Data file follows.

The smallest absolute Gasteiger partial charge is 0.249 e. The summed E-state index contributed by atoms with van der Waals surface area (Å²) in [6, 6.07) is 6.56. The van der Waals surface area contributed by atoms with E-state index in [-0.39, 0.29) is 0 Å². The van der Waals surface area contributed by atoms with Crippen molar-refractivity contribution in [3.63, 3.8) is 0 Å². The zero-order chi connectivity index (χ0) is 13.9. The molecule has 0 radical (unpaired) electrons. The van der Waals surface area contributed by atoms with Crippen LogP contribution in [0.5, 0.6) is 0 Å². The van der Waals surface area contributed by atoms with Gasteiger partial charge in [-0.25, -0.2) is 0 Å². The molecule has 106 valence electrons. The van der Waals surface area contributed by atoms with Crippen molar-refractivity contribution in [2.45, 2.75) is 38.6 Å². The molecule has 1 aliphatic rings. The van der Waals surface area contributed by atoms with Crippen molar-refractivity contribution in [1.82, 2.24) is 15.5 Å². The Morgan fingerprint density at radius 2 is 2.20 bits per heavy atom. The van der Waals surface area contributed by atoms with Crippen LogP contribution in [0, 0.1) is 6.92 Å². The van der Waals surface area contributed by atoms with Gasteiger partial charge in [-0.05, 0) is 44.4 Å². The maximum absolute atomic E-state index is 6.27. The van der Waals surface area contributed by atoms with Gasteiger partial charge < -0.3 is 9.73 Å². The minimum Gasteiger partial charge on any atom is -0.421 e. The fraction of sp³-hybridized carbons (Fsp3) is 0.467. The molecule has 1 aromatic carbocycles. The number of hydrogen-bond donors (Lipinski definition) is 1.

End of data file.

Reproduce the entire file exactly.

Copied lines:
The smallest absolute Gasteiger partial charge is 0.249 e. The summed E-state index contributed by atoms with van der Waals surface area (Å²) in [6, 6.07) is 6.56. The van der Waals surface area contributed by atoms with E-state index in [-0.39, 0.29) is 0 Å². The van der Waals surface area contributed by atoms with Crippen molar-refractivity contribution in [3.63, 3.8) is 0 Å². The zero-order chi connectivity index (χ0) is 13.9. The molecule has 0 radical (unpaired) electrons. The van der Waals surface area contributed by atoms with Crippen LogP contribution in [0.5, 0.6) is 0 Å². The van der Waals surface area contributed by atoms with Gasteiger partial charge in [-0.25, -0.2) is 0 Å². The molecule has 106 valence electrons. The van der Waals surface area contributed by atoms with Crippen molar-refractivity contribution in [2.45, 2.75) is 38.6 Å². The molecule has 1 aliphatic rings. The van der Waals surface area contributed by atoms with Crippen molar-refractivity contribution in [1.82, 2.24) is 15.5 Å². The Morgan fingerprint density at radius 2 is 2.20 bits per heavy atom. The van der Waals surface area contributed by atoms with Crippen LogP contribution in [0, 0.1) is 6.92 Å². The van der Waals surface area contributed by atoms with Gasteiger partial charge in [-0.05, 0) is 44.4 Å². The maximum absolute atomic E-state index is 6.27. The van der Waals surface area contributed by atoms with Gasteiger partial charge < -0.3 is 9.73 Å². The minimum Gasteiger partial charge on any atom is -0.421 e. The fraction of sp³-hybridized carbons (Fsp3) is 0.467. The molecule has 1 aromatic carbocycles. The number of hydrogen-bond donors (Lipinski definition) is 1.